Playing matchmaker with TV and the Web, Google introduced a new platform with the slogan TV meets Web, Web meets TVâ€. But is it a match made in heaven? The new TV platform is what WebTV couldn’t yet do and what AppleTV should have been. But is it enough to make the average TV watcher want to put Google on their set?
Google is trying to solve three basic problems. In the past when companies have tried this dance they have failed because first they chose to dumb down web in order to get it on the TV screen. The second issue has been a closed platform. For example your current Internet enabled DVD or Blu-ray player does not always allow developers to write apps to extend its functionality. Finally, previous solutions require the user to switch inputs from say a Windows Media Center PC to a DVD player to a satellite dish. This adds complexity which the average user will not bother with.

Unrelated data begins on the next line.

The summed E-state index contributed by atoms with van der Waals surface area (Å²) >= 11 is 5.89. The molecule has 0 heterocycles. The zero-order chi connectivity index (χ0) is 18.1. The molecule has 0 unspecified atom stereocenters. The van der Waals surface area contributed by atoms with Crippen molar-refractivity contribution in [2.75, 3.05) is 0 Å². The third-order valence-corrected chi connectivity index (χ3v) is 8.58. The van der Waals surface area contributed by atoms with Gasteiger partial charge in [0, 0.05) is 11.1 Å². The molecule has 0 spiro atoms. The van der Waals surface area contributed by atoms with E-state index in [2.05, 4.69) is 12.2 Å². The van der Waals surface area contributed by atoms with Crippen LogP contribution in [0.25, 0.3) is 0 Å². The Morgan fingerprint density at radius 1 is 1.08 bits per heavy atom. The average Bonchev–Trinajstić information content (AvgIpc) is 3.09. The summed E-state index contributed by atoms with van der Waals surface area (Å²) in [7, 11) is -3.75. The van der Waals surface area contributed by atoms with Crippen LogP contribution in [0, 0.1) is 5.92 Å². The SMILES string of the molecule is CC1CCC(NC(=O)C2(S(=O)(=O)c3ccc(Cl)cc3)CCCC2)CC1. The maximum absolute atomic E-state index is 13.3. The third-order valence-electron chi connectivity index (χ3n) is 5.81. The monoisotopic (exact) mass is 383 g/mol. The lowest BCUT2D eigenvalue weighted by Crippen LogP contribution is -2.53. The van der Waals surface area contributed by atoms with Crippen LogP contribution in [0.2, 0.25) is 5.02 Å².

Google TV plans to address these issues with a system that integrates current TV viewing platforms like cable and satellite TV boxes or a Blu-ray player with their software. GTV runs Android 2.1 for now and brings all of these together in a seamless interface.
When you start up your GTV it will display regular TV content just like a normal TV hooked up to a cable or satellite box. This is the way most users want it – simple. You can watch the show, change channels or go to your guide, if your TV provider offers one. Again, this is just like TV is today. The difference is with GTV you find another program to watch by searching for it in the Google search box that will be quickly available with pushing a button on the remote or keyboard that will come with the GTV device. Your search will be found either in the guide or on the Internet. You can tune to the show or set your DVR to record the program if it is found in the guide. Or if it is found on the Internet you go to a web site to stream it or download it.